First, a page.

LISLE, IL (August 20, 2013) –The Morton Arboretum will welcome entomologist May Berenbaum to the Arboretum for a honey-themed talk on Saturday, September 7, when she will share the latest research on honeybees and colony collapse disorder, the mysterious dieoff of the honeybee population over the last seven years. Berenbaum is a member of the faculty at the University of Illinois at Urbana-Champaign and an internationally noted expert on the insect world.
Over a honey-themed buffet lunch, Dr. Berenbaum will provide an update on the health of our honeybee populations during a Lunch & Learn talk, “Healthy Bees, Healthy Food,” September 7 from 11:30 a.m. to 1 p.m. Learn about honeybees’ biology and what they eat, hear about the latest on colony collapse disorder and more. A book signing will follow at 2 p.m. in Arbor Court.
The Lunch & Learn session with Dr. Berenbaum is part of The Morton Arboretum’s Honey Bee Weekend, September 7 and 8.
Insects and plants often share a complicated relationship and Dr. Berenbaum has a fine understanding of its chemistry. A member of the National Academy of Sciences, she has long studied how insects and plants evolve chemical arsenals to survive together, pitting cunning defense against toxic offense. Author of a number of popular science books on insects, Berenbaum won the 2011 Tyler Prize for Environmental Achievement for her contributions to entomology. Among her many pursuits is an exploration of colony collapse disorder.
About colony collapse disorder
Honeybees have been making national news this year, as experts continue to discuss the causes and implications of colony collapse disorder. The crisis came to light in the fall of 2006, when beekeepers around the country reported massive losses of bees – nearly 90 percent of hives in some cases. Seven years later, the honeybee population has dwindled sharply and the cause remains elusive.
Why bees are important
Without honeybees, we’d lose many of our fruits and produce, as they’re responsible for pollinating nearly a third of the foods we eat in the U.S. The statistics tell the story: commercial agriculture in western nations relies heavily on managed honeybees – the bees that ride in trucks from farm to farm – to carry pollen from flower to flower to fertilize blooms so they can become fruits and vegetables. About a third of our foods – nearly 100 key crops – rely on honeybees, including apples, almonds, blueberries and raspberries. In total, honeybees contribute more than $15 billion to US crop production.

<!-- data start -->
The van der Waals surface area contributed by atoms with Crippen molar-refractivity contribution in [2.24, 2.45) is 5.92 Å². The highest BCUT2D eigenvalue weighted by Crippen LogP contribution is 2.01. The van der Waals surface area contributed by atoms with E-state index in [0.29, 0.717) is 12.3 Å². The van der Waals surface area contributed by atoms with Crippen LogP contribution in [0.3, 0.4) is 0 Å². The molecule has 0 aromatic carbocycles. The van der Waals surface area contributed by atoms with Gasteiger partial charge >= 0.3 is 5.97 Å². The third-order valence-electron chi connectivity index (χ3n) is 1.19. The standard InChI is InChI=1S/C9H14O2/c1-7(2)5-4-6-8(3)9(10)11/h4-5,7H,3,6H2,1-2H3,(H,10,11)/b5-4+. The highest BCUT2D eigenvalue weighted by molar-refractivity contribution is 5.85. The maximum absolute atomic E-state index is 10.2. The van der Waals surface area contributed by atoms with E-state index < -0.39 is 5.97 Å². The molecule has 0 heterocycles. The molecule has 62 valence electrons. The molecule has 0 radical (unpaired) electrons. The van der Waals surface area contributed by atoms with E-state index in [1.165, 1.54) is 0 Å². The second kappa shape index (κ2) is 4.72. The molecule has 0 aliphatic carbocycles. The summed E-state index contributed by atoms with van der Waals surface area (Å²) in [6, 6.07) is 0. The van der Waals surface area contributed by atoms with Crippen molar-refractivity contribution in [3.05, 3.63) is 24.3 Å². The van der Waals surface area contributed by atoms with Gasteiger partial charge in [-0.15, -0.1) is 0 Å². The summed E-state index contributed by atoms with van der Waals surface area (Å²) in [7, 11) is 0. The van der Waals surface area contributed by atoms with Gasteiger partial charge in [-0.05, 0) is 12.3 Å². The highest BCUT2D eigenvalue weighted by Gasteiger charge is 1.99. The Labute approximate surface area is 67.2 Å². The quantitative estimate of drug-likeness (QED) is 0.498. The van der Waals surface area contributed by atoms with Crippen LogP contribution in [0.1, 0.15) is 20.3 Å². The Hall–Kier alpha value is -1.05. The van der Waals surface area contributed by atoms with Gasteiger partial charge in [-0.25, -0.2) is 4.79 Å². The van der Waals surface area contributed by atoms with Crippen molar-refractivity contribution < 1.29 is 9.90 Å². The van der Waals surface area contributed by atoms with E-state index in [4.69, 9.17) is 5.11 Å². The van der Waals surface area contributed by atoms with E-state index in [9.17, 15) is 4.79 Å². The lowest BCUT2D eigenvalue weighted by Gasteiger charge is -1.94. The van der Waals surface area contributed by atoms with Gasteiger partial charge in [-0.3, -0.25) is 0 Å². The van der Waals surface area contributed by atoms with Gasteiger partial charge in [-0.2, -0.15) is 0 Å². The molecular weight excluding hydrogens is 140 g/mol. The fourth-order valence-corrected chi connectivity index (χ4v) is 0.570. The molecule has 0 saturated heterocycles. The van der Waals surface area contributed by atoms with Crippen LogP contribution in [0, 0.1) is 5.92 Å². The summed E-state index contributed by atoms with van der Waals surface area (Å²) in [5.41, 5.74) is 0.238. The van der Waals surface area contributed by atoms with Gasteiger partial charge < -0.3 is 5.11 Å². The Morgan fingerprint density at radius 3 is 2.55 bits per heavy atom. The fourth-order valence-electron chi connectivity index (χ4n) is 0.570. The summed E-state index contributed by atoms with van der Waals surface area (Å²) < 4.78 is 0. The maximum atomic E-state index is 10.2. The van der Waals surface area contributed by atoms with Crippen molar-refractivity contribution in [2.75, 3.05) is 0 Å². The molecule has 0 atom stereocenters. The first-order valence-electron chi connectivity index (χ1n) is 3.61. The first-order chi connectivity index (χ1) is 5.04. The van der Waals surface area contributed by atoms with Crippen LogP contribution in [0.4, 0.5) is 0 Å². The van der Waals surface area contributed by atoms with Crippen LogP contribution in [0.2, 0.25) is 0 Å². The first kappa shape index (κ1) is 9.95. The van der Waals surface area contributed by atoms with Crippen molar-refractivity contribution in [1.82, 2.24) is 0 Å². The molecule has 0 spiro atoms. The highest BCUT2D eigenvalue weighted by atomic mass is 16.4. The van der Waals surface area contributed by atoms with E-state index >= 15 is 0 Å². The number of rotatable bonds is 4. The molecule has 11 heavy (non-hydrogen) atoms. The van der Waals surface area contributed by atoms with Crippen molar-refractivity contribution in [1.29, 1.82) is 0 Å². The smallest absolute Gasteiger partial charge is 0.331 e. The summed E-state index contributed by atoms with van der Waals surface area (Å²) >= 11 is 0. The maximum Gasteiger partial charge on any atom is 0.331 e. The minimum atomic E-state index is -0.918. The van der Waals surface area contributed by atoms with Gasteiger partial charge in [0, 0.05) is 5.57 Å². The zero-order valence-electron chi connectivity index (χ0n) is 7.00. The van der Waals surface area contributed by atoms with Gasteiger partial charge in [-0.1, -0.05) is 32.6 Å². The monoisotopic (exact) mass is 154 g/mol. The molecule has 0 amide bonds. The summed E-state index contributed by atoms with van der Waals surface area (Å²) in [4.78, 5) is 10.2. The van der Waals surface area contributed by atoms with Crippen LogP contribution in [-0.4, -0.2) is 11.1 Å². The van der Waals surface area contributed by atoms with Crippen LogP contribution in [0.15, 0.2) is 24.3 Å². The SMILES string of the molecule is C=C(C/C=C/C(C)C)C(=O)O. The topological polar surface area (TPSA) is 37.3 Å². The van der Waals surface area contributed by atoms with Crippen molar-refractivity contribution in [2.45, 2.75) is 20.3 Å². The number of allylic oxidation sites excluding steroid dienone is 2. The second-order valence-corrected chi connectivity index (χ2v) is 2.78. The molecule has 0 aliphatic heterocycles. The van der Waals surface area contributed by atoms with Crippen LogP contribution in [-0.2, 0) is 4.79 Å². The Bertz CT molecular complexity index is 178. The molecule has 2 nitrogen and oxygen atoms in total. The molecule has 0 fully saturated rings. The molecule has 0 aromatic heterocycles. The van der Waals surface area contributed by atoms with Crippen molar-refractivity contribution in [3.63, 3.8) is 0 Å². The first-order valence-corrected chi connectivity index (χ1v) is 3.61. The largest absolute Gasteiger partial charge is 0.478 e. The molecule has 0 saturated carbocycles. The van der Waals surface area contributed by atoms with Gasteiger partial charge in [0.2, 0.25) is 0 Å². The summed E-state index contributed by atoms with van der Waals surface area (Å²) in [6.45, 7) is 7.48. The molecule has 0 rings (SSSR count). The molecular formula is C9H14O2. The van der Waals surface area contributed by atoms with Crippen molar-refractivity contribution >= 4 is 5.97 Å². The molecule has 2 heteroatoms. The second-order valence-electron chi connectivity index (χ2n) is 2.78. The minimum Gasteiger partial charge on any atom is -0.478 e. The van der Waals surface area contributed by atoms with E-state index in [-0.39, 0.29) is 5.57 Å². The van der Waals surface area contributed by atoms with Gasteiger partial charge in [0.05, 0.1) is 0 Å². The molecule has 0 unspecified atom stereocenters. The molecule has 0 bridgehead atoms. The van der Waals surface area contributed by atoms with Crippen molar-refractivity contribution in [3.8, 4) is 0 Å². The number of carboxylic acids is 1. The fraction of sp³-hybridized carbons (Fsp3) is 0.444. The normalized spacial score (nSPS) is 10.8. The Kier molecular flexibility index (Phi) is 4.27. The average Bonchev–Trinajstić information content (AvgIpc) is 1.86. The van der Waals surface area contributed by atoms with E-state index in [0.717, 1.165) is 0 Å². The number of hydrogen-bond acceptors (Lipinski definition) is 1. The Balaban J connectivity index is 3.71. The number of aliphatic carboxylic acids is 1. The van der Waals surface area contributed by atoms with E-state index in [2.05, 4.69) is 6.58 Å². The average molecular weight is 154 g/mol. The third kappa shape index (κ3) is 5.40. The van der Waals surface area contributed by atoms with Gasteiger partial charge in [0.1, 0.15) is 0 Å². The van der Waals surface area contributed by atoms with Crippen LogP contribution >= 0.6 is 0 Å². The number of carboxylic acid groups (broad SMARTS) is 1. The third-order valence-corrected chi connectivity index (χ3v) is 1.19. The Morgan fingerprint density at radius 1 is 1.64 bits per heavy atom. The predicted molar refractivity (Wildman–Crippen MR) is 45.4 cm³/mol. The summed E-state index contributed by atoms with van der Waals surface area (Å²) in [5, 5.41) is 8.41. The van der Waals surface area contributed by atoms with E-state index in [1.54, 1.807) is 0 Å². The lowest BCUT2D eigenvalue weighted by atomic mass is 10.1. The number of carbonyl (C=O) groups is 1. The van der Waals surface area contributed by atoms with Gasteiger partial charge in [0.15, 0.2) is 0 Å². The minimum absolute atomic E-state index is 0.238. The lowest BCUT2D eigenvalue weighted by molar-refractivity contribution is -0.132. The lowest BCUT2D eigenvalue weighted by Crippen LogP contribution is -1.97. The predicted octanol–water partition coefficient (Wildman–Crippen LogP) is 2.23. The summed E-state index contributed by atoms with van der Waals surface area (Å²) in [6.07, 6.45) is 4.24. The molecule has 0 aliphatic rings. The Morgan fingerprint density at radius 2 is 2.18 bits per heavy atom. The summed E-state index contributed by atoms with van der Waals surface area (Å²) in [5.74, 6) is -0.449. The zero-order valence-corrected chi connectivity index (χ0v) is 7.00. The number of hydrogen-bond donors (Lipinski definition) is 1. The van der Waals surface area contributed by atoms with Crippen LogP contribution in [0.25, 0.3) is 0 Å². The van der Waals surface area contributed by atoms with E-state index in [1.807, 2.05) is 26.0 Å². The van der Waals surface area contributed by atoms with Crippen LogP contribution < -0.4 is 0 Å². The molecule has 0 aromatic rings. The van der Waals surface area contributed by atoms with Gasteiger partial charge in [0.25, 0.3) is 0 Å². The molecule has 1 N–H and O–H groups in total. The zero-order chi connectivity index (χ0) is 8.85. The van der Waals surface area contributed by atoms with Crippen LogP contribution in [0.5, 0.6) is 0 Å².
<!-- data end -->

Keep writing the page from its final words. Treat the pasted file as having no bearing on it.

Cost for the Lunch & Learn is $22 for members and $30 for nonmembers. Register at mortonarb.org/education, in the Visitor Center or by calling 630-719-2468.
About The Morton Arboretum
The Morton Arboretum is an internationally recognized outdoor tree museum on 1,700 acres. Plant collections, scientific research and education programs support the Arboretum’s mission to plant and conserve trees and other plants for a greener, healthier and more beautiful world. Designed with natural landscapes, the grounds include the award-winning, four-acre interactive Children’s Garden and the one-acre Maze Garden, plus specialty gardens, 16 miles of trails and nine miles of roads. Visitor experiences include open-air tram rides, guided walks, Arbor Day celebrations, concerts, art shows, a Fall Color Festival and special exhibits. The Arboretum welcomes more than 800,000 visitors annually and serves more than 35,600 members. Located 25 miles west of Chicago in Lisle, Illinois, the Arboretum is open daily from 7 a.m. until sunset. Learn more at mortonarb.org.